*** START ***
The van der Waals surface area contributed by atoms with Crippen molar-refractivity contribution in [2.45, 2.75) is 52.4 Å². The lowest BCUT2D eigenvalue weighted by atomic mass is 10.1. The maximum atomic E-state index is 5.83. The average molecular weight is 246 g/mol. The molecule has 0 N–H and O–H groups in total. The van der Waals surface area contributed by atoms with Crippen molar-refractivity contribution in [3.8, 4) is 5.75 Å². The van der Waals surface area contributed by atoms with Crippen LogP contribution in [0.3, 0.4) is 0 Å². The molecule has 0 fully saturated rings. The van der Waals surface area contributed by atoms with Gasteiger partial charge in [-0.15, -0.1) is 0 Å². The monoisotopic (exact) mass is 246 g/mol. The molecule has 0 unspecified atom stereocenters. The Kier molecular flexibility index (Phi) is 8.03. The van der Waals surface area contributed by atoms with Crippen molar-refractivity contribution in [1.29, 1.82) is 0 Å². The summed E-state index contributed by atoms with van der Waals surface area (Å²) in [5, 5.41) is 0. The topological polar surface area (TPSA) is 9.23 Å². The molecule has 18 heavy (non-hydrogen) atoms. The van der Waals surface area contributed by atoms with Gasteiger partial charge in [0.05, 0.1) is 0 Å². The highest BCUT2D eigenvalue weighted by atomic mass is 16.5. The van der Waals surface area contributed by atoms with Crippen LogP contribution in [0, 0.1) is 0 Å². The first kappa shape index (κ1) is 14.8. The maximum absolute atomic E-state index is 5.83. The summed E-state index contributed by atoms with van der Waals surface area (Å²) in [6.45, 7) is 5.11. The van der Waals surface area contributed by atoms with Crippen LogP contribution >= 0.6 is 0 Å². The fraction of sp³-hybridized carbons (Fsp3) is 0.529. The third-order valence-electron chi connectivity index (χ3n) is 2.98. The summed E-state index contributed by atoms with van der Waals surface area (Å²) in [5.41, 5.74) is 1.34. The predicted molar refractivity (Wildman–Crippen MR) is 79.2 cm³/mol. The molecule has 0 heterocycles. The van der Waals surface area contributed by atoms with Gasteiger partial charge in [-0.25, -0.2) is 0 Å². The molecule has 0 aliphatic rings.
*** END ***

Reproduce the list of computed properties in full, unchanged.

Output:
The van der Waals surface area contributed by atoms with Crippen molar-refractivity contribution in [2.45, 2.75) is 52.4 Å². The lowest BCUT2D eigenvalue weighted by atomic mass is 10.1. The maximum atomic E-state index is 5.83. The average molecular weight is 246 g/mol. The molecule has 0 N–H and O–H groups in total. The van der Waals surface area contributed by atoms with Crippen molar-refractivity contribution in [3.8, 4) is 5.75 Å². The van der Waals surface area contributed by atoms with Crippen LogP contribution in [0.3, 0.4) is 0 Å². The molecule has 0 fully saturated rings. The van der Waals surface area contributed by atoms with Gasteiger partial charge in [-0.15, -0.1) is 0 Å². The monoisotopic (exact) mass is 246 g/mol. The molecule has 0 unspecified atom stereocenters. The Kier molecular flexibility index (Phi) is 8.03. The van der Waals surface area contributed by atoms with Crippen molar-refractivity contribution in [1.29, 1.82) is 0 Å². The summed E-state index contributed by atoms with van der Waals surface area (Å²) in [5, 5.41) is 0. The topological polar surface area (TPSA) is 9.23 Å². The molecule has 18 heavy (non-hydrogen) atoms. The van der Waals surface area contributed by atoms with Gasteiger partial charge in [0.05, 0.1) is 0 Å². The highest BCUT2D eigenvalue weighted by atomic mass is 16.5. The van der Waals surface area contributed by atoms with Crippen LogP contribution in [0, 0.1) is 0 Å². The first kappa shape index (κ1) is 14.8. The maximum absolute atomic E-state index is 5.83. The summed E-state index contributed by atoms with van der Waals surface area (Å²) in [6.45, 7) is 5.11. The van der Waals surface area contributed by atoms with Crippen LogP contribution >= 0.6 is 0 Å². The fraction of sp³-hybridized carbons (Fsp3) is 0.529. The third-order valence-electron chi connectivity index (χ3n) is 2.98. The summed E-state index contributed by atoms with van der Waals surface area (Å²) in [5.41, 5.74) is 1.34. The predicted molar refractivity (Wildman–Crippen MR) is 79.2 cm³/mol. The molecule has 0 heterocycles. The van der Waals surface area contributed by atoms with Gasteiger partial charge in [-0.25, -0.2) is 0 Å². The molecule has 0 aliphatic rings.